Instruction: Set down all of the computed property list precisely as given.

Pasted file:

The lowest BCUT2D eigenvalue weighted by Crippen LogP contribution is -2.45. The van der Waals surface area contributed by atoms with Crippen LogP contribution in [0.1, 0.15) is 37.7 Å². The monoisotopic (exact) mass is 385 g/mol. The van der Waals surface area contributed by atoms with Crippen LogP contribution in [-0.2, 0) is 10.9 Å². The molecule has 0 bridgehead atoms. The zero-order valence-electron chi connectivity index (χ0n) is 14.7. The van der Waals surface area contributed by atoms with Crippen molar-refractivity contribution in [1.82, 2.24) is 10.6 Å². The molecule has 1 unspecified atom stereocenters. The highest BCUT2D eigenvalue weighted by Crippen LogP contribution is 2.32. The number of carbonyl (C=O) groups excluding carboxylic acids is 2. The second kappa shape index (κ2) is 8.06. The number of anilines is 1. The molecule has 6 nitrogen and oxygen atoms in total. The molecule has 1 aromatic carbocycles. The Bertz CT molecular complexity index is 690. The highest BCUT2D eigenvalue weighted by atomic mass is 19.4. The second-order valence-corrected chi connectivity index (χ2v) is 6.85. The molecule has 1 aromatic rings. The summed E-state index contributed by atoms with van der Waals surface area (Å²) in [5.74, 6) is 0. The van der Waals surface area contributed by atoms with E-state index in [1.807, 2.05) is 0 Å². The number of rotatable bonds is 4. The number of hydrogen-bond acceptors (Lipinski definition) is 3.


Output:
The lowest BCUT2D eigenvalue weighted by Crippen LogP contribution is -2.45. The van der Waals surface area contributed by atoms with Crippen LogP contribution in [0.1, 0.15) is 37.7 Å². The monoisotopic (exact) mass is 385 g/mol. The van der Waals surface area contributed by atoms with Crippen LogP contribution in [-0.2, 0) is 10.9 Å². The molecule has 0 bridgehead atoms. The zero-order valence-electron chi connectivity index (χ0n) is 14.7. The van der Waals surface area contributed by atoms with Crippen molar-refractivity contribution in [1.82, 2.24) is 10.6 Å². The molecule has 1 unspecified atom stereocenters. The highest BCUT2D eigenvalue weighted by Crippen LogP contribution is 2.32. The number of carbonyl (C=O) groups excluding carboxylic acids is 2. The second kappa shape index (κ2) is 8.06. The number of anilines is 1. The molecule has 6 nitrogen and oxygen atoms in total. The molecule has 1 aromatic carbocycles. The Bertz CT molecular complexity index is 690. The highest BCUT2D eigenvalue weighted by atomic mass is 19.4. The second-order valence-corrected chi connectivity index (χ2v) is 6.85. The molecule has 1 aromatic rings. The summed E-state index contributed by atoms with van der Waals surface area (Å²) in [5.74, 6) is 0. The van der Waals surface area contributed by atoms with E-state index in [1.807, 2.05) is 0 Å². The number of rotatable bonds is 4. The number of hydrogen-bond acceptors (Lipinski definition) is 3.